The Northeast is home to over 40 species of black flies. But only 4 or 5 are considered to be really annoying to humans. In some cases, black flies may not bite but merely annoy us, as they swarm about our head or body (Hint – they like dark objects. Choose clothing wisely). Only the females bite and fortunately, for us, most species feed on birds or other animals.

    Black flies swarm a loon on a nest. / © Kittie Wilson

    Biologists have found Peregrine Falcon chicks being killed by outbreaks of black fly swarms in the Arctic, possibly due to climate change. Farther south in Wyoming, researchers found black flies killed 14% of the Red-tailed Hawk nestlings that they monitored, and they were the only known cause of mortality. In 1984, heavy spring rains in the upper Midwest apparently caused ideal breeding habitat for black flies, whose populations exploded. Dense clouds of them attacked nesting Purple Martins causing widespread die-offs and colony-site abandonments. They can even get on the nerves of nesting Common Loons. Black flies can be a big problem for many nesting birds.

    Leukocytozoon in Bicknell’s Thrush blood. / © VCE

    But they just don’t bite birds, they also transmit disease. Leucocytozoon is a genus of parasitic protozoa. They use Simulium black fly species as their definitive host and birds as their intermediate host. There are over 100 species and more than 100 species of birds have been recorded as hosts.

    VCE teamed up with Vermont-based biologist Ellen Martinsen and found that in Vermont’s Green Mountains, 67% of females and 48% of males  were infected by Leucocytozoon sp. Our colleagues in New Brunswick, Canada found that 69% of the Bicknell’s Thrushes they sampled were parasitized by Leucocytozoon.

    Black flies breed exclusively in running water. Some species live in large, fast-flowing streams, others in small, sluggish rivulets. Almost any kind of permanent or semi-permanent stream is occupied by some species. Large black fly populations indicate clean, healthy streams since most species will not tolerate pollution.

    Black fly females lay their eggs on vegetation in streams or scattered over the water surface. The eggs hatch in water and larvae attach to submerged substrate. They feed by filtering water for tiny bits of organic matter. Once the larvae are mature, they pupate underwater.  Emerging adults ride bubbles of air, like a hot air balloon, to the surface and fly away. They mate nearby and females search for a blood meal before laying eggs. And that’s when they find you.

    Helping House Bats Raise Pups

    Big Brown Bat digesting an evening meal. / © K.P. McFarland

    Little Brown and Big Brown bats are frequently found in buildings, and sometimes in tree hollows or under peeling bark, and are often referred to as “house bats.” These two species are common visitors to residences from about mid-April to October, although the Big Brown Bat may overwinter in attics.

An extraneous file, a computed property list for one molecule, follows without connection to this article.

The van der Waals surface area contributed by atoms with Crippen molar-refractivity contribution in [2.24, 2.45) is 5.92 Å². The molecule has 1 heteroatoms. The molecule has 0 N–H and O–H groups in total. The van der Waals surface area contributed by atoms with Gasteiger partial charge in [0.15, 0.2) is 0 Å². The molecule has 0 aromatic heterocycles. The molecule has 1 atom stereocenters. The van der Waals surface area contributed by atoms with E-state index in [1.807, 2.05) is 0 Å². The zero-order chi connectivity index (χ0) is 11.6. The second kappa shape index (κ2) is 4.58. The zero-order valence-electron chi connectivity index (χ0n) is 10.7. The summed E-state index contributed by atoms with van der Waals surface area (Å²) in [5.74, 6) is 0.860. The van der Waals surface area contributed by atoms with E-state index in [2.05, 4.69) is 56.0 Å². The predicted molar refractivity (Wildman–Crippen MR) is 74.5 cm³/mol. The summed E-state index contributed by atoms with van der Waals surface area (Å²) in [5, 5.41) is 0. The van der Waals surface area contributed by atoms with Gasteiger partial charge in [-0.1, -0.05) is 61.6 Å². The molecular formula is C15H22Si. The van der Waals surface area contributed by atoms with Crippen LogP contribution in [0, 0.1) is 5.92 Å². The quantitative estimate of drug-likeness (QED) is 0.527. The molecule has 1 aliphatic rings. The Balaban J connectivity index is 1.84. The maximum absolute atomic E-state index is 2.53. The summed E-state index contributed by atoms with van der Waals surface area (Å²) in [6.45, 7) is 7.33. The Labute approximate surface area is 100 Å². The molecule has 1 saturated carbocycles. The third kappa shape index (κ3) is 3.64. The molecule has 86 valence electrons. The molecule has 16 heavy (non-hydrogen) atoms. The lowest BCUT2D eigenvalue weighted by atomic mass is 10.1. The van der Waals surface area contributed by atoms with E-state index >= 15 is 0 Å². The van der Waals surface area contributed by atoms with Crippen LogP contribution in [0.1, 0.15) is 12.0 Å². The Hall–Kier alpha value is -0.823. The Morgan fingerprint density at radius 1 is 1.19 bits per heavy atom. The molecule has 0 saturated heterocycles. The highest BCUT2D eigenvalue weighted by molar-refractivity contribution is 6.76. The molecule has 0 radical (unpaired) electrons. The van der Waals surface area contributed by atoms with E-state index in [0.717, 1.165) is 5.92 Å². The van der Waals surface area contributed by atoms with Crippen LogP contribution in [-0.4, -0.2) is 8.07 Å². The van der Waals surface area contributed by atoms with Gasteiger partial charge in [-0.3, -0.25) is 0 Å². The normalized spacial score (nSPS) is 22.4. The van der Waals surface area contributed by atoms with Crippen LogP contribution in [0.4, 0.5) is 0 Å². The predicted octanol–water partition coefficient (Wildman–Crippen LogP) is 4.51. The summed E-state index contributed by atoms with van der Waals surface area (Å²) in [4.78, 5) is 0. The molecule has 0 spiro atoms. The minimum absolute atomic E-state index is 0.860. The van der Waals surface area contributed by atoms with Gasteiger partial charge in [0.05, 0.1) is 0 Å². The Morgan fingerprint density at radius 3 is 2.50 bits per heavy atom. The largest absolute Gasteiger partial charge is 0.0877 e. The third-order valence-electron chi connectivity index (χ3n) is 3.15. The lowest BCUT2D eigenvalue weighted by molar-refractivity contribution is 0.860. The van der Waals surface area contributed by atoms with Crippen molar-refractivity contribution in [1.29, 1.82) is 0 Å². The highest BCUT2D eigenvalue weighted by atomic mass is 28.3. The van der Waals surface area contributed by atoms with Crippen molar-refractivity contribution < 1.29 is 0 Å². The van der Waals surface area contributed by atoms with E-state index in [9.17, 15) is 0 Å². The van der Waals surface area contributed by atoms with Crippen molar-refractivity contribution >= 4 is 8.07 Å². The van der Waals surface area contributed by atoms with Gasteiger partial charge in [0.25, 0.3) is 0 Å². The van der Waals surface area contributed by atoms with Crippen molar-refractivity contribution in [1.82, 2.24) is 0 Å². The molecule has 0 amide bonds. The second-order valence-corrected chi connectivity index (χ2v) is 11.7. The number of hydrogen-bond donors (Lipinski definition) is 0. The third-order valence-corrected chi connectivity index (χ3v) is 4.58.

During the summer months, females of both species form colonies, sometimes in large numbers, in attics, barns, sheds or under shingles. This is where they give birth and raise their young. Males also frequent buildings, either alone or in small groups. The females give birth to a single pup in late June or July. At birth each weighs less than an ounce with flesh colored skin covered with fine silky hair. They open their eyes for the first time within 24 hours. The pups in the colony will sometimes huddle close together for warmth while their mothers go out to forage for insects during the night. They won’t be able to fly for 21 to 28 days.

    Little Brown Bats begin to emerge from the attic to forage for the night. You can see one slipping out for the night in the red circle. / © K.P. McFarland

    The Little Brown Bat used to be one of the most common tenants in some buildings and bat houses, but due to the devastating effects of a fungal disease known as White-Nose Syndrome, this species has suffered a 95 percent population decline in recent years. By putting up a bat house, you can provide critical roosting sites for bats in your area and benefit from their insect eating abilities.

    Learn more about bat houses from the Vermont Fish & Wildlife Department. Listen to Outdoor Radio as they visit a colony and learn more.

    How To Catch a Dragonfly AND TELL US ABOUT IT

    Bryan Pfeiffer hold an ‘ode’ in his hand.

    Vermont has 142 species of dragonflies and damselflies, and catching one in a net is a lot more challenging than it might appear. So we’ll turn to an “encore edition” of Vermont Public Radio’s “Summer School” series. In one episode, VCE Research Associate Bryan Pfeiffer offered a lesson on swinging for dragonflies in the big leagues.

    Thanks to the tireless efforts of odonate experts Mike Blust and Bryan Pfeiffer, and over 300 other observers, the Vermont Dragonfly and Damselfly Atlas covers the distribution of 150 species known from Vermont, including all of the resident and regular migrant species, as well as all known vagrants – individual insects appearing well outside their normal range. Blust and Pfeiffer conducted fieldwork across Vermont for years, with the help of other enthusiasts, and compiled an amazing dataset of Vermont’s odonates that we continue to grow today at the Vermont Atlas of Life.

    One of our objectives is to document dragonfly and damselfly distributions that may be shifting as a result of climate change. For example, of the 31 species added to the state list since the year 2000, Vermont lies on the southern edge of five, none of which is common or appears to be expanding. However, Vermont lies at the northern edge of 16 of these new species, and 10 show signs of expansion, many becoming quite common.